[PL01] Singular terms

Module: Predicate logic

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§1. Lost in translation

We have discussed the limitations of SL in an earlier tutorial. For example, SL cannot be used to show that the following argument is valid:

All hackers are nerds.
Mitch is a hacker.
So Mitch is a nerd.

Why can't SL show that this argument is valid? When this argument is translated into SL, some information is lost. When this argument is translated into SL, each statement is translated by a different sentence letter. The result is an invalid sequent:

P, Q ⊧ R.

Some information about the relation between the statements in this argument has been lost in translation. For one thing, the premise, "Mitch is a hacker", and the conclusion, "Mitch is a nerd", have something in common; both statements contain the name "Mitch". But in the translation, "Q" and "R" don't have anything in common.

The relation between the statements in an argument is important to its validity. Indeed, the relation between the parts of statements in an argument is important to its validity. To see this, notice what happens if we change the name "Mitch" in the conclusion to the name "Henry". The result is an argument which is not valid:

All hackers are nerds.
Mitch is a hacker.
So Henry is a nerd.

In order to preserve relations between statements, we need a formal system which can formalize the parts of statements. Predicate logic (PL) does just that.

§2. Singular terms

Some statements are very simple. Some statements, like "John eats" and "Archibald runs" have two parts. Traditionally, these parts have been called the subject and the predicate. For example, in "John eats", "John" is the subject and "eats" is the predicate. In "Archibald runs", "Archibald" is the subject and "runs" is the predicate. Similarly, in "Archibald is hungry", "Archibald" is the subject and "is hungry" is the predicate.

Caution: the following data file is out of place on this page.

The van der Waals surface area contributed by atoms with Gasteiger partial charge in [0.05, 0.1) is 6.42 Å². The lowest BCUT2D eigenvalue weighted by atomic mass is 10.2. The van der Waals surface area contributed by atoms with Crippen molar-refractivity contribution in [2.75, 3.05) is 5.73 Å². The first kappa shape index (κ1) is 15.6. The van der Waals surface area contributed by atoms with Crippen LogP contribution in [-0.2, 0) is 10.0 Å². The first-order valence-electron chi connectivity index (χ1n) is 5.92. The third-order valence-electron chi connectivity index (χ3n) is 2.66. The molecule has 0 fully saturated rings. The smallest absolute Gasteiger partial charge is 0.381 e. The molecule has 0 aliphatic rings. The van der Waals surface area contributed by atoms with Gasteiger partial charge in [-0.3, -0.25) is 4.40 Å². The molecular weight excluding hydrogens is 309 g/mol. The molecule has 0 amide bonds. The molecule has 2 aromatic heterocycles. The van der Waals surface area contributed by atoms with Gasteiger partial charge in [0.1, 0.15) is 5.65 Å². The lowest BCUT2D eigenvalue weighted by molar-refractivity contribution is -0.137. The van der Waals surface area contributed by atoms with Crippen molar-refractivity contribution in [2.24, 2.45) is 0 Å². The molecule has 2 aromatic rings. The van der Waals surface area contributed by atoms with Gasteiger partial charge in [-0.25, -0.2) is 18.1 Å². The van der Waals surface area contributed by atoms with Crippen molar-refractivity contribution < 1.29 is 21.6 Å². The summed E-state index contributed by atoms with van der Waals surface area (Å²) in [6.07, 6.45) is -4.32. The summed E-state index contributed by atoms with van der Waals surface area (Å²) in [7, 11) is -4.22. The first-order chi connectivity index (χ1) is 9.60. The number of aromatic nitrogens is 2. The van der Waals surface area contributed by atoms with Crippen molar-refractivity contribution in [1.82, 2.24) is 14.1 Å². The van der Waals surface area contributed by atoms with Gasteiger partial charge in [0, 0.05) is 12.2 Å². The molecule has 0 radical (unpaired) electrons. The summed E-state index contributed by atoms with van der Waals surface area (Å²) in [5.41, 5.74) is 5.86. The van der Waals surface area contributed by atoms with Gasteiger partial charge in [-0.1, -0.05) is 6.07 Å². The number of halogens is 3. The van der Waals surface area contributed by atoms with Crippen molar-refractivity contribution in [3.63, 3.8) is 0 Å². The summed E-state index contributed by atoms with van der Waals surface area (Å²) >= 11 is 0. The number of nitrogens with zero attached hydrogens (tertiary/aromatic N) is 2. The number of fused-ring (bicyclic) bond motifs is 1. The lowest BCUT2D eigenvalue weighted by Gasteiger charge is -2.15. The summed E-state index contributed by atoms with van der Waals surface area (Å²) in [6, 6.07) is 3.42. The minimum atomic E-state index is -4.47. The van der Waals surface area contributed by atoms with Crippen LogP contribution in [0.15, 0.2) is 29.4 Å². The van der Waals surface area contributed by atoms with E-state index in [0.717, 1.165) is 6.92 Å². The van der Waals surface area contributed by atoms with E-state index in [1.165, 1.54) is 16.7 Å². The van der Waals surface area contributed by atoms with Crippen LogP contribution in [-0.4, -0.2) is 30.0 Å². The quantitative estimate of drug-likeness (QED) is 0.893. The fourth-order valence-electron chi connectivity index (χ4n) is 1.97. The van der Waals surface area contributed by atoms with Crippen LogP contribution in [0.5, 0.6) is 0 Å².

What are the subject and predicate of "Mitch is a hacker"?

In many cases, the subject of a sentence is a singular term. A singular term in a natural language is a linguistic expression that has the function of referring to or naming a particular object or thing. For our present purpose we shall take singular terms to include :

  • proper names : "Peter", "Pakistan", and certain abstract nouns such as "patience", as in "patience is very rare" ...
  • singular definite descriptions : "the man on the balcony", "the movie", ...
  • demonstratives : "that cat", "this button here" ...

A singular statement is any simple statement with a singular term as the subject, followed by a predicate, which ascribes some property to the referent of the singular term. The following statements are all singular statements:

  • The tallest man in the world is over two meters tall.
  • That insect on the window is a grasshoper.
  • Tom Cruise is an actor.
  • 2 is my lucky number.

Names in PL are used to symbolize singular terms. A name is any non-italized letter such as "a", "b", "c". A name is said to refer to some particular object, and the object to which the name refers is called its referent (sometimes also called the extension of the name). For example, the name "Albert Einstein" refers to a famous scientist.

In PL we assume that every name succeeds in referring to some existing object. This is certainly not true in natural languages. For example, the singular term "Santa Claus" presumably does not refer to any actual person. Such singular terms which fail to refer to anything real are said to be empty. In the branch of formal logic known as free logic, there is no assumption that all names refer, but we shall not discuss that approach here.

Are these singular terms?

  1. "The most violent animal in the whole universe"
  2. "every happy person"
  3. "A bird with red feathers"
  4. "snow is white"
  5. "Alexander the Great"
  6. "Beautiful dresses"

Are these statements correct?

  1. Beethoven is a singular term.
  2. "Beethoven" refers to a person.
  3. Beethoven does not refer to a person.
  4. "Beethoven" refers to Beethoven.
  5. Beethoven refers to "Beethoven".
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